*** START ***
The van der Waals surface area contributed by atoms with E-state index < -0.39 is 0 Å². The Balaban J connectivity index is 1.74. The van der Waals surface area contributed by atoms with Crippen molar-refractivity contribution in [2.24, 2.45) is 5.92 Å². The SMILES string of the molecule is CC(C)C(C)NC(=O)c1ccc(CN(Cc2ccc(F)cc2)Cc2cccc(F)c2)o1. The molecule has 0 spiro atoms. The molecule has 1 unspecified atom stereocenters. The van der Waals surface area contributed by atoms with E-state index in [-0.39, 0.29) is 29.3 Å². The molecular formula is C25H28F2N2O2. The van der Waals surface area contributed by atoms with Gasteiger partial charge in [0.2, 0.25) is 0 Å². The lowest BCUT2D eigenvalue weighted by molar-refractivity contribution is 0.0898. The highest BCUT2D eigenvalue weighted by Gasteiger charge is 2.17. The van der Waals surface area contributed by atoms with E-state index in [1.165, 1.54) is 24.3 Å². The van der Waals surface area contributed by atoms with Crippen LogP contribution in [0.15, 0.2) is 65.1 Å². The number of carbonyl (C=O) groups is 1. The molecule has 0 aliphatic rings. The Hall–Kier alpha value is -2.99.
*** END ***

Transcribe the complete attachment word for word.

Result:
The van der Waals surface area contributed by atoms with E-state index < -0.39 is 0 Å². The Balaban J connectivity index is 1.74. The van der Waals surface area contributed by atoms with Crippen molar-refractivity contribution in [2.24, 2.45) is 5.92 Å². The SMILES string of the molecule is CC(C)C(C)NC(=O)c1ccc(CN(Cc2ccc(F)cc2)Cc2cccc(F)c2)o1. The molecule has 0 spiro atoms. The molecule has 1 unspecified atom stereocenters. The van der Waals surface area contributed by atoms with E-state index in [-0.39, 0.29) is 29.3 Å². The molecular formula is C25H28F2N2O2. The van der Waals surface area contributed by atoms with Gasteiger partial charge in [0.2, 0.25) is 0 Å². The lowest BCUT2D eigenvalue weighted by molar-refractivity contribution is 0.0898. The highest BCUT2D eigenvalue weighted by Gasteiger charge is 2.17. The van der Waals surface area contributed by atoms with E-state index in [1.165, 1.54) is 24.3 Å². The van der Waals surface area contributed by atoms with Crippen LogP contribution in [0.15, 0.2) is 65.1 Å². The number of carbonyl (C=O) groups is 1. The molecule has 0 aliphatic rings. The Hall–Kier alpha value is -2.99.